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Counselor vs. Lawyer: What's the Difference?

Edited by Aimie Carlson || By Harlon Moss || Updated on November 13, 2023
A counselor offers advice and guidance in various areas, including mental health, education, or careers; a lawyer is a professional who practices law, representing and advising clients in legal matters.

Key Differences

Counselors provide advice, guidance, and support in areas like mental health, career, or education. Lawyers, also known as attorneys, offer legal representation, advice, and draft legal documents.
Counselors specialize in helping individuals manage personal issues, make decisions, and overcome challenges. Lawyers specialize in legal matters, including litigation, contract law, criminal law, and more.
Counselors typically have training in psychology, counseling, or social work. Lawyers are required to have a law degree and pass a bar examination to practice law.
Counseling services focus on personal development, mental health, and well-being. Legal services involve legal advice, representation in court, and navigating legal systems.
The goal of a counselor is to help clients achieve personal growth, understanding, and resolution of personal issues. The goal of a lawyer is to represent clients in legal disputes and ensure their rights are protected.

Comparison Chart


Offers guidance and support
Practices law, represents in legal matters


Personal issues, mental health, career
Litigation, contract law, criminal law


Training in psychology, counseling
Law degree, bar examination

Service Type

Personal development, well-being
Legal advice, court representation


Personal growth, resolving issues
Protecting clients' legal rights

Counselor and Lawyer Definitions


A trained individual offering support for mental health issues.
After her trauma, she began sessions with a mental health counselor.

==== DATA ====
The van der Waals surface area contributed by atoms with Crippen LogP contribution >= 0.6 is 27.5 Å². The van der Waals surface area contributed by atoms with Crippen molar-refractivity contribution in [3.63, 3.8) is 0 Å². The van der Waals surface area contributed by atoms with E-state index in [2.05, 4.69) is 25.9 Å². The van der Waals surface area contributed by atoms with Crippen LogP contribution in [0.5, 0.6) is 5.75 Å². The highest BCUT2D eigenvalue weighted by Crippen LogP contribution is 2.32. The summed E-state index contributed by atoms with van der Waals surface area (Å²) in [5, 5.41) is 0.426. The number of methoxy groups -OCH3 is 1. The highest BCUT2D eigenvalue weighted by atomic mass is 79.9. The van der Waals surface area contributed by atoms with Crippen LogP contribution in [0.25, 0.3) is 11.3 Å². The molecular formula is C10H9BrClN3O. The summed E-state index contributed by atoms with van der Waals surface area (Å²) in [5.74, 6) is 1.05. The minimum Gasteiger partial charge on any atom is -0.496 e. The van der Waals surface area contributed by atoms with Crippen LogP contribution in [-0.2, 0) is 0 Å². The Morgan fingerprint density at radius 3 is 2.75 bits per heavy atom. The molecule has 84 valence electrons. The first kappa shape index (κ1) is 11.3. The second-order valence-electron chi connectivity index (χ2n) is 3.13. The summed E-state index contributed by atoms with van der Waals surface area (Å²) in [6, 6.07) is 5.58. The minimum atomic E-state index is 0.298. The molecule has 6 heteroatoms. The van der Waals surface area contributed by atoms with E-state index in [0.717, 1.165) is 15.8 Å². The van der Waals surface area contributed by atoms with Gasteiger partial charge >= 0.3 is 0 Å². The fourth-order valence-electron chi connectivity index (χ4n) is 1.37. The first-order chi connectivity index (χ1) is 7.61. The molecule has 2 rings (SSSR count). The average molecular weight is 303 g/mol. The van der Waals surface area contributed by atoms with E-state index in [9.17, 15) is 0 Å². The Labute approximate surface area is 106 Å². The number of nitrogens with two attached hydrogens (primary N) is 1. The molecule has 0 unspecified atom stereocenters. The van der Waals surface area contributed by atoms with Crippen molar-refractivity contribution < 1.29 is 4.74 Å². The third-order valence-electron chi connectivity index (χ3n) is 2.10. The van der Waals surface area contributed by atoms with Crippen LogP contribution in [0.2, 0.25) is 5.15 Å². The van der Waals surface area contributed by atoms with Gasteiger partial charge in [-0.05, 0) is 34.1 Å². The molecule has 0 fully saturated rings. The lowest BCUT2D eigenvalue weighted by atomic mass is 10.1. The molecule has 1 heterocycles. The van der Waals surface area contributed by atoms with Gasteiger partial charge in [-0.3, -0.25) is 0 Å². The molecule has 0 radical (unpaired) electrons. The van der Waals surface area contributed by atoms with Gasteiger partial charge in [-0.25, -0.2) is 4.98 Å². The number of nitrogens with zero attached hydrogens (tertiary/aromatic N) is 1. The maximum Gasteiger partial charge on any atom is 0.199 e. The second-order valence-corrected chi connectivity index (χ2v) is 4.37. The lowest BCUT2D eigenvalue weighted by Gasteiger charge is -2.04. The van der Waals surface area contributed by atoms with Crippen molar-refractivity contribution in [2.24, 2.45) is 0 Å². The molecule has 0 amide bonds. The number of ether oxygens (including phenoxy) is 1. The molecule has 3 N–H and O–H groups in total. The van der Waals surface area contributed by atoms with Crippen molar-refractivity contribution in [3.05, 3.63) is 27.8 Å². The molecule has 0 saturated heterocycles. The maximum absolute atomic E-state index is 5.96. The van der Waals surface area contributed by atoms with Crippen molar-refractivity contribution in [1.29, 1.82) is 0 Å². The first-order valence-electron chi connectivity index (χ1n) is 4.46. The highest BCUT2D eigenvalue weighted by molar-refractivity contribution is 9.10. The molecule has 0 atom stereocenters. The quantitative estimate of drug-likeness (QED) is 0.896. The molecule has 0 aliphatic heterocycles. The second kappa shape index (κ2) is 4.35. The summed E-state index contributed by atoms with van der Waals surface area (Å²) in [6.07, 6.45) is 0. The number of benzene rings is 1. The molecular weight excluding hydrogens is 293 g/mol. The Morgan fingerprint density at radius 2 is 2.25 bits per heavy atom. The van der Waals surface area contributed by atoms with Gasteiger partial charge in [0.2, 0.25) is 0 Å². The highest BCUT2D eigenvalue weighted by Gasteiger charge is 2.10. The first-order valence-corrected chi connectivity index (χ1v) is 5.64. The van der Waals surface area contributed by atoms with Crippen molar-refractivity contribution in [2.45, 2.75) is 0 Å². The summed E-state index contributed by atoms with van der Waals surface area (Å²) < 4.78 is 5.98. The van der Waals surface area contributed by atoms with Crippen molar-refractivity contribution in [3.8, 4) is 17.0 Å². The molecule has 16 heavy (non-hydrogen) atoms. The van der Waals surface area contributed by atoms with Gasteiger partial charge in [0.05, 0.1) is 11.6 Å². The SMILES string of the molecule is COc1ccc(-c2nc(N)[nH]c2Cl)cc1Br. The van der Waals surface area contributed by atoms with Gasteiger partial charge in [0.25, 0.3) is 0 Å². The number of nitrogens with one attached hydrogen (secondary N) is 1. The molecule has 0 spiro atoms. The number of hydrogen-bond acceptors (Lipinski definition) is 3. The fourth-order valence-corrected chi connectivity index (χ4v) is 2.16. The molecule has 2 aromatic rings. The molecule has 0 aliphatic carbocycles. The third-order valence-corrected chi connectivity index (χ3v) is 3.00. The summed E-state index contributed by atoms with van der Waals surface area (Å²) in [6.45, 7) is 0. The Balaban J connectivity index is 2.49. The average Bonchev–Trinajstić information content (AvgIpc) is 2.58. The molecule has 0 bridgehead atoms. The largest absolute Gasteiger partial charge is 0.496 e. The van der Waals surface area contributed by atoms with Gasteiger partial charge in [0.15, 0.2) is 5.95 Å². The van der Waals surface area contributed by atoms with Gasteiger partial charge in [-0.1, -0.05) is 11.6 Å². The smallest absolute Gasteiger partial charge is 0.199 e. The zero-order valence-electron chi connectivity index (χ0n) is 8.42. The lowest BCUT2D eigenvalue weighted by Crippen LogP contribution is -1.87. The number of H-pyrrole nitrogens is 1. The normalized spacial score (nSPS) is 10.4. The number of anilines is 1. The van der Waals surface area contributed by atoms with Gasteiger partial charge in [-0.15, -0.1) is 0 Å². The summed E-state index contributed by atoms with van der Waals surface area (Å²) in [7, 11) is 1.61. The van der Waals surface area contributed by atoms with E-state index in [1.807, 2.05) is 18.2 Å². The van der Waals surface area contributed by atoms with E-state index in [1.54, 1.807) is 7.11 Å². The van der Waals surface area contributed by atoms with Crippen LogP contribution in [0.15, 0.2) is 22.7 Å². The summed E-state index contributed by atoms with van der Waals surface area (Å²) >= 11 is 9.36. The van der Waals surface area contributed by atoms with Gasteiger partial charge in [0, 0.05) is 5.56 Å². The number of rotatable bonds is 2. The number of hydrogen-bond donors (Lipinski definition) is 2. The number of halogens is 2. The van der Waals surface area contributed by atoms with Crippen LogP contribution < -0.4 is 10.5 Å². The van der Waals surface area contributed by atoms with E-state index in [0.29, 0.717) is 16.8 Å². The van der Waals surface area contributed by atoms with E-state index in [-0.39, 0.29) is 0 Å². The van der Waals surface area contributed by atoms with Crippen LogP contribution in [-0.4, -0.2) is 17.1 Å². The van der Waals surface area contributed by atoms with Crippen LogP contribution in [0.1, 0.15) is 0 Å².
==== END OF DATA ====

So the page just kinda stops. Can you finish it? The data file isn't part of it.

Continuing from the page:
A legal representative in civil, criminal, or other legal proceedings.
The criminal lawyer specialized in defense strategies.


A professional who provides guidance on personal, social, or psychological issues.
She visited a counselor to discuss her career goals.


A practitioner in the field of law, often specializing in a specific area.
As a corporate lawyer, he advised companies on legal compliance.


A person who gives counsel; an adviser.


A professional who practices law and represents clients in legal matters.
The lawyer argued the case in court with great skill.


An attorney, especially a trial lawyer.


An advisor knowledgeable in law, providing legal advice.
They consulted a lawyer to understand the contract's implications.


A person who supervises children at a summer camp.


An attorney who prepares legal documents and represents in litigation.
Her lawyer drafted a strong defense for the upcoming trial.


A person, especially a licensed professional, who treats people with mental, emotional, and behavioral disorders and problems. See Usage Note at council.


One whose profession is to give legal advice and assistance to clients and represent them in court or in other legal matters.


A professional who counsels people, especially on personal problems.


A professional person with a graduate law degree that qualifies for legal work (such as Juris Doctor)


(education) A school counselor, often in a specialty such as careers, education, or health.


A professional person qualified (as by a law degree or bar exam) and authorized to practice law as an attorney-at-law, solicitor, advocate, barrister or equivalent, i.e. represent parties in lawsuits or trials and give legal advice.
A lawyer's time and advice are his stock in trade. - aphorism often credited to Abraham Lincoln, but without attestation


(legal) An attorney.


(politics) A high ranking diplomat, usually just below an ambassador or minister.